Vicky de Lambray

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Person.png Vicky de LambrayRdf-icon.png
VikkiDeLambray.jpg
Born1950
DiedAugust 1986 (Age 35)
Stockwell, London
Cause of death
suspicious
NationalityBritish
Other names
  • Vikki de Lambray
  • David Christian Lloyd-Gibbon
  • David Gibbon
  • Louis de Rothschild
  • Caroline Clark
OccupationSex worker

Vicky de Lambray (also known as Vikki de Lambray and previously David Christian Lloyd-Gibbon or David Gibbon) was a British transvestite male prostitute who became a favourite of Fleet Street gossip columnists. In an essay called "London Grandeur"[1] Phaedra Kelly says that Vicky claimed she would be "the most famous transgenderist ever and die dramatically at the age of 30".


Early life

De Lambray was born in Hertfordshire and attended a Public School, before running away to London while still a teenager. There, he became a sex worker and worked as a female impersonator.[2]

Life in London

Vicky de Lambray claimed he was addicted to the idea of becoming famous. He regularly hired a Rolls Royce with the funds he received from prostituting himself in Shepherd Market in London's West End. He would place a large "Vicky de Lambray — Entertainer" sign in the back of the Rolls and drive for hours around central London or park outside Harrods. De Lambray once changed his name by deed poll to Louis de Rothschild, hoping he would be confused as a Rothschild family member. The Rothschild family paid him ten thousand pounds to change it back.

De Lambray was often in the headlines because of court appearances, sex scandals and claims that he was a spy. In March 1983, a senior British civil servant, Sir James Dunnet, was questioned by Scotland Yard detectives over a brief sexual encounter he had had with de Lambray in the early years of his retirement. Official concern over this liaison stemmed from the claim of the prostitute that a Soviet spy had also been among his clients at that time, a circumstance which might, given Dunnet's former position at the Ministry of Defence, have constituted a security risk. In the event, Ministry of Defence officials satisfied themselves that Dunnet's actions had constituted no threat to national security[3]

At his trial for the theft of Dunnet's credit cards, de Lambray invented a persona named Caroline Clark. Clark claimed to major newspapers that she was an acquaintance of de Lambray's would sell Fleet Street newspapers the inside story about an upcoming trial involving a former spy chief. This ruse was extremely profitable for de Lambray, who was splashed over the front pages of newspapers - as was Sir James Dunnet. The stories became more and more outrageous, with sex stories that would have been highly embarrassing for Dunnet.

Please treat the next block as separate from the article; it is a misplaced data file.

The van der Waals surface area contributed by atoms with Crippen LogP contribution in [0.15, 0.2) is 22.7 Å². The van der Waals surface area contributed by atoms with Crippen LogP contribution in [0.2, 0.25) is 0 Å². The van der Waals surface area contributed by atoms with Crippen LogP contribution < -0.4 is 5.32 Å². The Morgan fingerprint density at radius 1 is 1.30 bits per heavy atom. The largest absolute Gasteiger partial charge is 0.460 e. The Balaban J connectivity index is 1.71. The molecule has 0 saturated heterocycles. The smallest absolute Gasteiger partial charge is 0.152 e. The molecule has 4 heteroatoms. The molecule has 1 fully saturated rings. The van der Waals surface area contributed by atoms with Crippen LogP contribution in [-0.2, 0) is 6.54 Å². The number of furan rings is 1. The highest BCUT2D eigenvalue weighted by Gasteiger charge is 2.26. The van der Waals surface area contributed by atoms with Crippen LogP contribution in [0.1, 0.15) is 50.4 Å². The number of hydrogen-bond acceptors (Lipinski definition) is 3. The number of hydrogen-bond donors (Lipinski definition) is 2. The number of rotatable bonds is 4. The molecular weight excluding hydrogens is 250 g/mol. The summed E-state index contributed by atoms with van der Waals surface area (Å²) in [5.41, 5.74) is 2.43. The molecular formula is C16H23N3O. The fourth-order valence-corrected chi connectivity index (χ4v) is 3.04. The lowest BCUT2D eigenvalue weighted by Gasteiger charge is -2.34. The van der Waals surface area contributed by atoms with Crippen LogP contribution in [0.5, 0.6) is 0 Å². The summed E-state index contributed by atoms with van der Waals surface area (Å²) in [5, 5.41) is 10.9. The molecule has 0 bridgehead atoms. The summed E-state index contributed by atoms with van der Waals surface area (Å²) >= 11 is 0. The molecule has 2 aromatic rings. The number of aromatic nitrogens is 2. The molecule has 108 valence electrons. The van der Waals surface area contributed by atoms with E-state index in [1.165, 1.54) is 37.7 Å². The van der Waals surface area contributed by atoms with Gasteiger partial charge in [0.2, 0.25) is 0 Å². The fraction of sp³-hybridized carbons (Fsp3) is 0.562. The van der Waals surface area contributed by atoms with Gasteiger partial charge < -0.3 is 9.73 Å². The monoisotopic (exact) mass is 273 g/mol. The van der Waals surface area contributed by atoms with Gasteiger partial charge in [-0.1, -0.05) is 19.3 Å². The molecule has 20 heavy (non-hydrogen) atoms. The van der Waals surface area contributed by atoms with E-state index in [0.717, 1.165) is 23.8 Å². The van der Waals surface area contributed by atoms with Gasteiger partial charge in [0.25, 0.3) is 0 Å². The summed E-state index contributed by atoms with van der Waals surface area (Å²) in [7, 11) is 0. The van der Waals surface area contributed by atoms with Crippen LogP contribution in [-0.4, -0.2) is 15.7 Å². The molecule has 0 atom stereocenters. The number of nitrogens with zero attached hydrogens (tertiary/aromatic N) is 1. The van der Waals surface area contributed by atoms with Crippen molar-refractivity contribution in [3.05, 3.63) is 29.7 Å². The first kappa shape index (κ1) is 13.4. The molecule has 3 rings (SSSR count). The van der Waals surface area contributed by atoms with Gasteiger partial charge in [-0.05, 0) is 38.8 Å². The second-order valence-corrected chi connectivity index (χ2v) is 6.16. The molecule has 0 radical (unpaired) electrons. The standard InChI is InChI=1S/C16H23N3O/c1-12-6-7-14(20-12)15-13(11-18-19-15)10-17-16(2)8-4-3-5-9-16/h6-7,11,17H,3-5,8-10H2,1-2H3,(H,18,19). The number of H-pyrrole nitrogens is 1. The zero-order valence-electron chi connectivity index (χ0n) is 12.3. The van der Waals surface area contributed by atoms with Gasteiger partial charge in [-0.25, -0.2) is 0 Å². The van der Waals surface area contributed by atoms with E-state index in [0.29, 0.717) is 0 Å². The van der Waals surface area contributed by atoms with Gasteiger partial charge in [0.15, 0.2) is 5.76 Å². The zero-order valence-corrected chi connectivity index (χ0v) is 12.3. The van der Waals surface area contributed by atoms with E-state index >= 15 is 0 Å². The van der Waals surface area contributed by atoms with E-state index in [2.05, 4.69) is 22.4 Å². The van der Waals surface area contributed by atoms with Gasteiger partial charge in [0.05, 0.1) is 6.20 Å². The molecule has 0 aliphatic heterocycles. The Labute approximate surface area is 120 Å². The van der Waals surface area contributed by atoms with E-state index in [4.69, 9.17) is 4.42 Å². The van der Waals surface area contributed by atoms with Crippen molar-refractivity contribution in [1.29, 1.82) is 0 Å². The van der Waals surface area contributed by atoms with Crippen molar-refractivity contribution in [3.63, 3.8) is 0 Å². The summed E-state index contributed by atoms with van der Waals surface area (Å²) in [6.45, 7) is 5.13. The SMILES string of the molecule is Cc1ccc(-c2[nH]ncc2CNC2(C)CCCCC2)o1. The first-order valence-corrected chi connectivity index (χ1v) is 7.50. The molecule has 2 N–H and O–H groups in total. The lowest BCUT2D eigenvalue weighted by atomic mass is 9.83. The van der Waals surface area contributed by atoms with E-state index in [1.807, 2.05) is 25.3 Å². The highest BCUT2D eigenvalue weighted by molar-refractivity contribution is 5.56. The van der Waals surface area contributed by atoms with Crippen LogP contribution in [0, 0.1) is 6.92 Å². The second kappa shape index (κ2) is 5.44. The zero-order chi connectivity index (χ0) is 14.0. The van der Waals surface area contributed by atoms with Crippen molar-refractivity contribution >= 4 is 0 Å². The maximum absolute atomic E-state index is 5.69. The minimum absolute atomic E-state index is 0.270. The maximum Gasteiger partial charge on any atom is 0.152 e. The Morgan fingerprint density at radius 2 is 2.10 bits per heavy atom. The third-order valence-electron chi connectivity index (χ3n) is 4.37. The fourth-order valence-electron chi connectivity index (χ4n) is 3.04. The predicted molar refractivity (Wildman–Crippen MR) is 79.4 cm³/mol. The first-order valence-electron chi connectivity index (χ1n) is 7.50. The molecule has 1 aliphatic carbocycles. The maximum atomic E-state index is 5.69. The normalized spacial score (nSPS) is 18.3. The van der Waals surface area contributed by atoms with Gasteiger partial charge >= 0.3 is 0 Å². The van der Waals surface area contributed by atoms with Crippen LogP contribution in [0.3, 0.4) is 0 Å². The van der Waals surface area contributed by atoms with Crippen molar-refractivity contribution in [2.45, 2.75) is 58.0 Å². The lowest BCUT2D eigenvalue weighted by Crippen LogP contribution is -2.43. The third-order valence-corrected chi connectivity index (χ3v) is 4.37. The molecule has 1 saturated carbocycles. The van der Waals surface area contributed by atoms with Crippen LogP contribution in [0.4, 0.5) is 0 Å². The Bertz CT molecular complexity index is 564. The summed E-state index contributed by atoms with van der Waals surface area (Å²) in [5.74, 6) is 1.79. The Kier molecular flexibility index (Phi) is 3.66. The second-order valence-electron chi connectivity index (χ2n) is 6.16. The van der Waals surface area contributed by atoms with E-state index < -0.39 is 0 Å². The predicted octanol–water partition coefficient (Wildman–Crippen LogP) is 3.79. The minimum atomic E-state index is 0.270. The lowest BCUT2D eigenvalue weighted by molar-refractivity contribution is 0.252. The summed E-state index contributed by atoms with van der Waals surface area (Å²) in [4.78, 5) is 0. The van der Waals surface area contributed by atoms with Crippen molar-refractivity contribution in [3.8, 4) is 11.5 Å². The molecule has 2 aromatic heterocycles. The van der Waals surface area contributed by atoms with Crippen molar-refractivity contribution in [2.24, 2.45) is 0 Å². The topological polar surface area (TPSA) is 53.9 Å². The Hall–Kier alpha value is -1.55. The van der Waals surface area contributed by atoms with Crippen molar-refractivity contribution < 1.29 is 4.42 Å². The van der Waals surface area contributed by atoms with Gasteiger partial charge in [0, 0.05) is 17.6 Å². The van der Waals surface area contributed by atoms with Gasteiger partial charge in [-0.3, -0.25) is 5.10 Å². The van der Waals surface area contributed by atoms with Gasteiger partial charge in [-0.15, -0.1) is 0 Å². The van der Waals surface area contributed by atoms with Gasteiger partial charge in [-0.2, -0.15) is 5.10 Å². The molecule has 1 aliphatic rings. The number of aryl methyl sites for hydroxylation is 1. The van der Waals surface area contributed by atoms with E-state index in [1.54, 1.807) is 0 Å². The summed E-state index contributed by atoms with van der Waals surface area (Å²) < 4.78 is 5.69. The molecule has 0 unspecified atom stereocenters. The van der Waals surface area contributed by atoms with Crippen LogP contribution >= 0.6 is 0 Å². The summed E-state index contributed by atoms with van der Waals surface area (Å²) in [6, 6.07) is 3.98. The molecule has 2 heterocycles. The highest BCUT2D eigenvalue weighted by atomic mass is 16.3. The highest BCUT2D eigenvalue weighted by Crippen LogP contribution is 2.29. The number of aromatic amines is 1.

Gay News carried a short article in September 1983, saying de Lambray was a convicted High Society art thief and apparent MI5 tempter/temptress, and noting his brief sexual relationship with Captain Anatoli Zotov, former Soviet Naval attache.[4] De Lambray's 900 page autobiographical manuscript - "naming names" - went missing in the same year.[5]

In May 1986, detectives investigating a series of homosexual murders found de Lambray's name listed in a suspect's address book. In July 1992, The Evening Standard reported that de Lambray was a friend of Private Eye journalist Paul Halloran.[6] He was also a friend of British pop group manager and entrepreneur Kit Lambert.[7]

It remains unclear whether de Lambray was, as claimed by some, a transsexual: "sometimes called TS but nobody knows for sure, nor will they now."[8]

Death

Despite a colourful life, de Lambray is perhaps known for a dramatic and mysterious death. According to The Times, de Lambray died in his flat in Stockwell, south London in August 1986 following a suspected heroin overdose. Three hours before he was found, de Lambray telephoned the Press Association, telling a reporter, 'I have just been killed. I have been injected with a huge amount of heroin. I am desperate.'[9] De Lambray's initial call to police, asserting that a group of men had injected the heroin into him, may not have been taken seriously. However, when they arrived Vicky was dead. No puncture marks were found on autopsy and no cause of death could be established, though traces of drugs and alcohol were detected in his system.[10] He is buried at the family churchyard in Herefordshire

References

  1. In Blending Genders, edited by Richard Ekins and Dave King, Routledge 1996
  2. "Vicky de Lambray (1950 – 1986) a person of interest to Scotland Yard and MI6". A Gender Variance Who's Who. Retrieved 4 April 2016.Page Module:Citation/CS1/styles.css must have content model "Sanitized CSS" for TemplateStyles (current model is "plain text").
  3. Obituary of Sir James Dunnett, The Times 6 January 1998
  4. Gay News 29 September 1983
  5. The Guardian 28 July 1983
  6. The Evening Standard 28 March 1995
  7. Gay Network - Circa-Club - the online social/business club for gay professional men » Music
  8. In Blending Genders, edited by Richard Ekins and Dave King, Routledge 1996
  9. The Times 10 August 1986
  10. The Guardian 8 November 1986
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